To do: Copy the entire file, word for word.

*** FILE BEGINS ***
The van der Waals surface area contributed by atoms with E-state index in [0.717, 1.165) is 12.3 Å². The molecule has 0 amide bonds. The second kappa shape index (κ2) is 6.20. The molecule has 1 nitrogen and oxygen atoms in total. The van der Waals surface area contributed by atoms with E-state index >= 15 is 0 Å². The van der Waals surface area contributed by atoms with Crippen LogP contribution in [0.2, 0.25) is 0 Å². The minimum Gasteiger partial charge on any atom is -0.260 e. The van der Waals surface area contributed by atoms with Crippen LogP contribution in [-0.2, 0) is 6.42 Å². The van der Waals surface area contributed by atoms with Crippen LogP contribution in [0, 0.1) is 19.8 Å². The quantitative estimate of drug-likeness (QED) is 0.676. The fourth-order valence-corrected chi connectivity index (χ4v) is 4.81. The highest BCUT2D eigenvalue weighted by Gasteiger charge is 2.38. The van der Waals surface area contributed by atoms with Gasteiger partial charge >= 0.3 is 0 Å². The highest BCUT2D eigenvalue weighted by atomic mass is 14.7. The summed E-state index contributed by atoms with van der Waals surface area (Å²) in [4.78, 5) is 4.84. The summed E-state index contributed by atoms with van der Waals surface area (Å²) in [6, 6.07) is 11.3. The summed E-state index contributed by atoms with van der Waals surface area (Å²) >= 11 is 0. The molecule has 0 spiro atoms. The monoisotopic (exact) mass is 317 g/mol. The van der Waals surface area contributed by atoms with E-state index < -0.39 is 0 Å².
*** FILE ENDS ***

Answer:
The van der Waals surface area contributed by atoms with E-state index in [0.717, 1.165) is 12.3 Å². The molecule has 0 amide bonds. The second kappa shape index (κ2) is 6.20. The molecule has 1 nitrogen and oxygen atoms in total. The van der Waals surface area contributed by atoms with E-state index >= 15 is 0 Å². The van der Waals surface area contributed by atoms with Crippen LogP contribution in [0.2, 0.25) is 0 Å². The minimum Gasteiger partial charge on any atom is -0.260 e. The van der Waals surface area contributed by atoms with Crippen LogP contribution in [-0.2, 0) is 6.42 Å². The van der Waals surface area contributed by atoms with Crippen LogP contribution in [0, 0.1) is 19.8 Å². The quantitative estimate of drug-likeness (QED) is 0.676. The fourth-order valence-corrected chi connectivity index (χ4v) is 4.81. The highest BCUT2D eigenvalue weighted by Gasteiger charge is 2.38. The van der Waals surface area contributed by atoms with Gasteiger partial charge >= 0.3 is 0 Å². The highest BCUT2D eigenvalue weighted by atomic mass is 14.7. The summed E-state index contributed by atoms with van der Waals surface area (Å²) in [4.78, 5) is 4.84. The summed E-state index contributed by atoms with van der Waals surface area (Å²) in [6, 6.07) is 11.3. The summed E-state index contributed by atoms with van der Waals surface area (Å²) >= 11 is 0. The molecule has 0 spiro atoms. The monoisotopic (exact) mass is 317 g/mol. The van der Waals surface area contributed by atoms with E-state index < -0.39 is 0 Å².